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What's it like being a 'fat person' on a plane? Moving essay reveals mental anguish

The topic of overweight passengers on planes has been a hot-button issue recently as there are many sides to the complicated debate. Many heavier passengers believe airlines should adapt to accommodate them, while airlines have implemented a variety of controversial policies to address the issue. And some thinner passengers have lashed out for being forced to share space with larger individuals.

A man on an Etihad Airways flight even sued the airline, accusing the airline of forcing him to contort his body for long periods because of the “grossly overweight” person in the seat next to him.

But few have explored the emotional journey associated with the subject — at least publicly — until an anonymous woman took to online forum Medium to explain what travel is like for an overweight individual.

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Airline seating is cramped already.

In an essay titled "What it's like to be that fat person sitting next to you on the plane," a user called "Your Fat Friend" shared a moving post over the weekend that has collected nearly 3,000 likes and more than 350 comments.

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“There is a common trope about this very situation, shown frequently on TV, in illustrations, in casually irritated conversation,” she wrote. “Fat people are shown on planes all the time: loud, obnoxious, elbowing people, taking up space, getting cheetos crumbs all over ourselves and you, our whole existence designed to make you miserable. That caricature doesn’t just hurt when I see it — I crumble under its weight. There’s so much that happens before I even buy a ticket. I research policies, because every airline has one now for 'passengers of size.'"

In fact, some airlines are asking for passengers to pay extra for more seat space. Samoa Air introduced a passenger charge by weight rather than per seat in 2013, and unveiled a new "XL class" to accommodate larger customers.

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According to the Medium author, airlines allow for the possibility that she will be charged double or be denied a seat on the plane the day of the flight because of her size. She even has to research whether the airports she’ll pass through have a history of confiscating seat belt extenders, and often brings her own. TODAY reached out to the author for comment, but didn't hear back.

Her candid essay describes how her size has not only caused financial and scheduling troubles, but also an ongoing mental battle as well. She reveals how she gets anxious before a flight. "I practice how I will sit on the plane, pushing my body against the cabin wall, one arm holding the other firmly over my chest, so that I will make no physical contact with the person sitting next to me," she wrote. She even packs mints to avoid needing anything to drink “so that the flight attendant won’t have to reach across the row for the fat person.”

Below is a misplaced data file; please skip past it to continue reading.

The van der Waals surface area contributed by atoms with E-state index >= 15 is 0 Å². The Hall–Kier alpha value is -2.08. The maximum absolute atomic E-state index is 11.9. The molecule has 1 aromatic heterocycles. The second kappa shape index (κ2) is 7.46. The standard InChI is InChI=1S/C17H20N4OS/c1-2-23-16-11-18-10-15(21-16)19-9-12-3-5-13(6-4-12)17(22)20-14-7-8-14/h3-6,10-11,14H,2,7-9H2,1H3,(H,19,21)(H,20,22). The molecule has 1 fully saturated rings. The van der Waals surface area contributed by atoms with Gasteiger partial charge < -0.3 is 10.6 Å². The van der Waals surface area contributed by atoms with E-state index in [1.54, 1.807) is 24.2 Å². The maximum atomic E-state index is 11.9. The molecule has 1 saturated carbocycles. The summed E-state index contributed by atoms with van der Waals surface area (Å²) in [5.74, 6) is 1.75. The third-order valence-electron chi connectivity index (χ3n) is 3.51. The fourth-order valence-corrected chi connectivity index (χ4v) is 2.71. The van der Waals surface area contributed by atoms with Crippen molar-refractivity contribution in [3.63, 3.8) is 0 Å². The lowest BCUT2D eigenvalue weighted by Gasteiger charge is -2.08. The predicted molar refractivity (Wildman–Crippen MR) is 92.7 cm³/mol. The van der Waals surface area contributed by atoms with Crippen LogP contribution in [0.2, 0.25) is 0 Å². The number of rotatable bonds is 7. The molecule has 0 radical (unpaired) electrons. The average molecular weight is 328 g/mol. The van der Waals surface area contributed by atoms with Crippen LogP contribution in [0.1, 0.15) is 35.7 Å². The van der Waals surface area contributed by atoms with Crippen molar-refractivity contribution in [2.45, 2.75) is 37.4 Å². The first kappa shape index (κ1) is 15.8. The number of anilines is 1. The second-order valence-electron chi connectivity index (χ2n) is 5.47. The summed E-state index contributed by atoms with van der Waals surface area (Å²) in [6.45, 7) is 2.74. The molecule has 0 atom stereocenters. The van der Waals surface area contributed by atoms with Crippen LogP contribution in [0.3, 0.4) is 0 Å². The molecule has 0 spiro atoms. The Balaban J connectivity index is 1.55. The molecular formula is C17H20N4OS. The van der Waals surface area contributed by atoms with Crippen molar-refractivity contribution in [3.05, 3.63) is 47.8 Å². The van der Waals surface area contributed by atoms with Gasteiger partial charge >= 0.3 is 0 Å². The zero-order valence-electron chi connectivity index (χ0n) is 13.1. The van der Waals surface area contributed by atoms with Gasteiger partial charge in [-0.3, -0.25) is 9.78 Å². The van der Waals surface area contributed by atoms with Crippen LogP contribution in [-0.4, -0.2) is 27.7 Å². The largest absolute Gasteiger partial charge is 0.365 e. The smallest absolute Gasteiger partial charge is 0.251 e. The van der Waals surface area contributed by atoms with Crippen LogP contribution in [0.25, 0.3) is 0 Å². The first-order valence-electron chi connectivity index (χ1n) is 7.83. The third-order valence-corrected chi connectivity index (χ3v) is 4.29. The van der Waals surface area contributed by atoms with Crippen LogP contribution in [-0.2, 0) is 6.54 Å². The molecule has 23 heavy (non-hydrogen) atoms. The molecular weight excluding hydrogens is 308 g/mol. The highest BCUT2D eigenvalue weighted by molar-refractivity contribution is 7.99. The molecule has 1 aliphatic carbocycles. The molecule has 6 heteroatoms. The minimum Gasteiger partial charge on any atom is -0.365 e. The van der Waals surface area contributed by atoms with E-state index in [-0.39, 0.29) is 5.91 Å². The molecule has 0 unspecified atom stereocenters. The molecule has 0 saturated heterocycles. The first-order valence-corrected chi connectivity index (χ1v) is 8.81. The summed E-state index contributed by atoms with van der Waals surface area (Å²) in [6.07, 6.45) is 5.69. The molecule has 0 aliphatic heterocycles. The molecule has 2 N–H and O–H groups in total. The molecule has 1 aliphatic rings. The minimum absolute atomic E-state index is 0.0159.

The essay also shows what it's like to be viewed as "the other." The author recalls how on one flight, a man complained about lack of space and switched seats with another passenger, who refused to make eye contact with her for the entire flight. "Neither would the other passengers in my row," she wrote. "I was so big, and so invisible. This could happen again. I blink back tears."

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As airlines search for ways to make travel more economical, it often comes at the cost of comfort and space. Airbus even introduced a design that would provide bench seating on planes to accommodate people of different sizes. This push toward lower fares and less-than-desirable travel conditions is something the writer is keenly aware of, saying she is often "a scapegoat for all that frustration."

The essay has elicited empathy from many readers. "I’ve never taken the time to imagine that these kinds of panic-thoughts actually run through the head of fat people," wrote one self-described "skinny person" in the comments.

Others thanked the author for giving a voice to their own experiences. "As both a black and overweight female, the intersectionality of my marginalization speaks volumes," wrote another commenter.

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And still others said the issue is challenging for all parties. "Am I being unreasonable, in saying, that a stranger’s sweat seeping into my clothes, makes me want to vomit too?" wrote a commenter. "I understood, exactly as you have described, how awful, it must have made him feel but  was it fair to me either?"

The Medium writer concluded her essay with this: “Air travel is sadly familiar, a microcosm of what happens so often as a fat person. I am watched — and judged harshly — as I try — and fail — to fit into a space that was made for someone else. I am always too big, always too much, always unacceptable. I must make myself smaller and smaller, reducing and reducing endlessly, my stubborn body resisting at every turn. Still, I am never quite small enough to make anyone else comfortable.”

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